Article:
Interim Dean, Caspersen School of Graduate Studies
When I think of the “interim” in Interim Dean, I think of John Bicknell, the architect of the modern English Department at Drew. When I began my career at Drew in 1970, I was a twenty-six year old, brand new Ph.D. and Assistant Professor. John was my mentor. Sometimes he would look at me with the clear blue eyes of experience, clear his throat, and begin, “Well.”
In 1967-68, John Bicknell served as Interim Dean of the Graduate School, helping to set the foundation of the house of graduate studies we live and thrive in now. That I have come to occupy the position he held makes me pause and say, “Well, now, what has changed and what has been sustained?”
Especially in these last several years, the Caspersen School of Graduate Studies has undergone significant revision of its programs, including phasing out and inventing anew. In some ways, the process has been difficult, in others it has been exhilarating. And right now, we all know the element of uncertainty in the economic landscape of higher education.
Even so, right now as well, the Caspersen School has an extraordinary configuration of five Doctoral and Master’s degree programs that sustain and create anew the core power of post-baccalaureate interdisciplinary humanities that has flourished in the graduate school at Drew for over half a century. These programs share a commonality I’ll call “doing the humanities.”
Our Medical Humanities Program, our Master of Fine Arts in Poetry and Translation, our Arts and Letters Program, our Master of Arts in Teaching, and our History and Culture Program put master’s and doctoral graduate liberal arts study into mature practice. Even as these programs immerse our graduate students in canons and cultural theory, in pedagogy and content, in writing workshops and in hospital rounds, they put the post-baccalaureate experience of the advanced humanities to work in one or more ways. Such modes include: clinical practicums (MMH, DMH), poetry in an urban center (MFA), concentrating in teaching in the two-year-college (DLitt), achievement of diverse cultural experience in the classroom (MAT), or functioning as a public intellectual (H & C). This configuration is the contemporary organic development of the vibrant intellectual and civic spirit this graduate school has embodied since 1955.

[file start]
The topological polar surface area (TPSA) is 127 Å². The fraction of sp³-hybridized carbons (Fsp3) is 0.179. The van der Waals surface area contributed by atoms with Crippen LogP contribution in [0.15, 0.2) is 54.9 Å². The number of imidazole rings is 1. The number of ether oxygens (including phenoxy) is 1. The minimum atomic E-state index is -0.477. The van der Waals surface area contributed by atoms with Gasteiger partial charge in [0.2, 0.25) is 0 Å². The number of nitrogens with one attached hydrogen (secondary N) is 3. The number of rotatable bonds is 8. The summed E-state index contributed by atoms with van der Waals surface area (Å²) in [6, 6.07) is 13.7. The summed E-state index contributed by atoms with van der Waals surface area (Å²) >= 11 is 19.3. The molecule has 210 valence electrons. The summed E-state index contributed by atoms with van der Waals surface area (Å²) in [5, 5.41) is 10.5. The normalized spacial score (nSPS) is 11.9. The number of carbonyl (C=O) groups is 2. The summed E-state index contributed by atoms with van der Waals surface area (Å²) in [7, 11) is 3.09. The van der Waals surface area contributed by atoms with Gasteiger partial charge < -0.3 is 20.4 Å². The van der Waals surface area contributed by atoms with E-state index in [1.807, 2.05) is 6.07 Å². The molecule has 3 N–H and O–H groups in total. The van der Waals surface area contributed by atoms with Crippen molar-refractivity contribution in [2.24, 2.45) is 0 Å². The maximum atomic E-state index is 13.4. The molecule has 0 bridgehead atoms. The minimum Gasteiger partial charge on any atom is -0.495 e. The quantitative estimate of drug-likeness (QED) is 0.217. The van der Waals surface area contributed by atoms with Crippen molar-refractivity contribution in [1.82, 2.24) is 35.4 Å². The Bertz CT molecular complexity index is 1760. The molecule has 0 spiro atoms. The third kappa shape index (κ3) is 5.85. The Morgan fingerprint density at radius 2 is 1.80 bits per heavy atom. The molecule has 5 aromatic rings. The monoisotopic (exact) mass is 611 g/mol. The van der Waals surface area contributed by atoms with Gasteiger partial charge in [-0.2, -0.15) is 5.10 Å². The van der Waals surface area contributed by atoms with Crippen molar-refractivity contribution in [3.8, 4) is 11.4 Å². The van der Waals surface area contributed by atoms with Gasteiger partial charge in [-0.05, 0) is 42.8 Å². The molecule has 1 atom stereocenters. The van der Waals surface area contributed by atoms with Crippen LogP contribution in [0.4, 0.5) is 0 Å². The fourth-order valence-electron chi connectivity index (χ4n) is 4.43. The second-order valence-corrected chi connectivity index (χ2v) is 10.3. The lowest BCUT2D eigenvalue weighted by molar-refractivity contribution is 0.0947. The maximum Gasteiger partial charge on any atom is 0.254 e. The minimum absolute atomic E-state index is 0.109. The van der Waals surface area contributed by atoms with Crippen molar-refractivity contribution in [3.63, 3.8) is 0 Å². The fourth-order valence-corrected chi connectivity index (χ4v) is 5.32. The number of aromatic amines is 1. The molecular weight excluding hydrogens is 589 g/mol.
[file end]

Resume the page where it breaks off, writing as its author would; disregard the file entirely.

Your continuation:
These five programs put disciplinary and interdisciplinary content into social and professional context. They emphasize creating, doing, performing, advocating; they move high-end, hard-won intellectual critique into the center of our students’ lives as thinkers, makers, and citizens. They nurture students’ individual passions and allow for individual shaping of courses of study. They demand scholarly rigor; accessible, correct writing; creative risk-taking; ethical awareness; mature self-presence as a member of a supportive cohort in one’s program. They push across boundaries; they play with ideas and forms; they shape historical, medical, and critical narratives; they question received ideas and inspect the endurance of cultural institutions; they respect the accuracy of data and the logic of metaphor. They put students to work with a high order of medical professionals, historians, literary critics, writers, social scientists, experts in contemporary pedagogy—all with superior credentials and reputations in their fields.
I think master’s and doctoral work in the Caspersen School of Graduate Studies under such instructors realizes the key words in Drew’s motto: Receive and Give.
Students come to the CSGS to receive the best chance we can offer them to get the best out of their minds and talents, so that they can give back all the more to their work, family, community, their unique places in the global world.
But our students and alumni/ae know all that, because they experienced it or are experiencing it in our graduate school. As John Bicknell, looking at the CSGS in 2011, might say: Well, now.